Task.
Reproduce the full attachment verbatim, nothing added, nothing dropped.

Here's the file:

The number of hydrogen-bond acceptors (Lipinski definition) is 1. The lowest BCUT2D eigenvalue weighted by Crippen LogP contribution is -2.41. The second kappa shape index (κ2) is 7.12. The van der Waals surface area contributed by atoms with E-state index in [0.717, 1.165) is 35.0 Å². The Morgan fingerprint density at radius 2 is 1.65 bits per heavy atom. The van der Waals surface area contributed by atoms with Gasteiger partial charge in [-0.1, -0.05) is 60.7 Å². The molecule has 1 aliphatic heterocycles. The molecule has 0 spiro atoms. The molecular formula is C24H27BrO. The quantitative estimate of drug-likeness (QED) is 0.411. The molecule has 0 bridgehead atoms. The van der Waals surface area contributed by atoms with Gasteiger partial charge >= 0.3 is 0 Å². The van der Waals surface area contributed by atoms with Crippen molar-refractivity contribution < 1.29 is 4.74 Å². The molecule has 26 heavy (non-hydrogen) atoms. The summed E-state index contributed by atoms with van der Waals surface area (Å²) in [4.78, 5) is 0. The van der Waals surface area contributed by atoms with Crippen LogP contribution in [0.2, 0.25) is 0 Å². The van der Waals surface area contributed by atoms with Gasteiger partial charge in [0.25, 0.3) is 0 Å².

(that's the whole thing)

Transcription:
The number of hydrogen-bond acceptors (Lipinski definition) is 1. The lowest BCUT2D eigenvalue weighted by Crippen LogP contribution is -2.41. The second kappa shape index (κ2) is 7.12. The van der Waals surface area contributed by atoms with E-state index in [0.717, 1.165) is 35.0 Å². The Morgan fingerprint density at radius 2 is 1.65 bits per heavy atom. The van der Waals surface area contributed by atoms with Gasteiger partial charge in [-0.1, -0.05) is 60.7 Å². The molecule has 1 aliphatic heterocycles. The molecule has 0 spiro atoms. The molecular formula is C24H27BrO. The quantitative estimate of drug-likeness (QED) is 0.411. The molecule has 0 bridgehead atoms. The van der Waals surface area contributed by atoms with Gasteiger partial charge >= 0.3 is 0 Å². The van der Waals surface area contributed by atoms with Crippen molar-refractivity contribution < 1.29 is 4.74 Å². The molecule has 26 heavy (non-hydrogen) atoms. The summed E-state index contributed by atoms with van der Waals surface area (Å²) in [4.78, 5) is 0. The van der Waals surface area contributed by atoms with Crippen LogP contribution in [0.2, 0.25) is 0 Å². The van der Waals surface area contributed by atoms with Gasteiger partial charge in [0.25, 0.3) is 0 Å².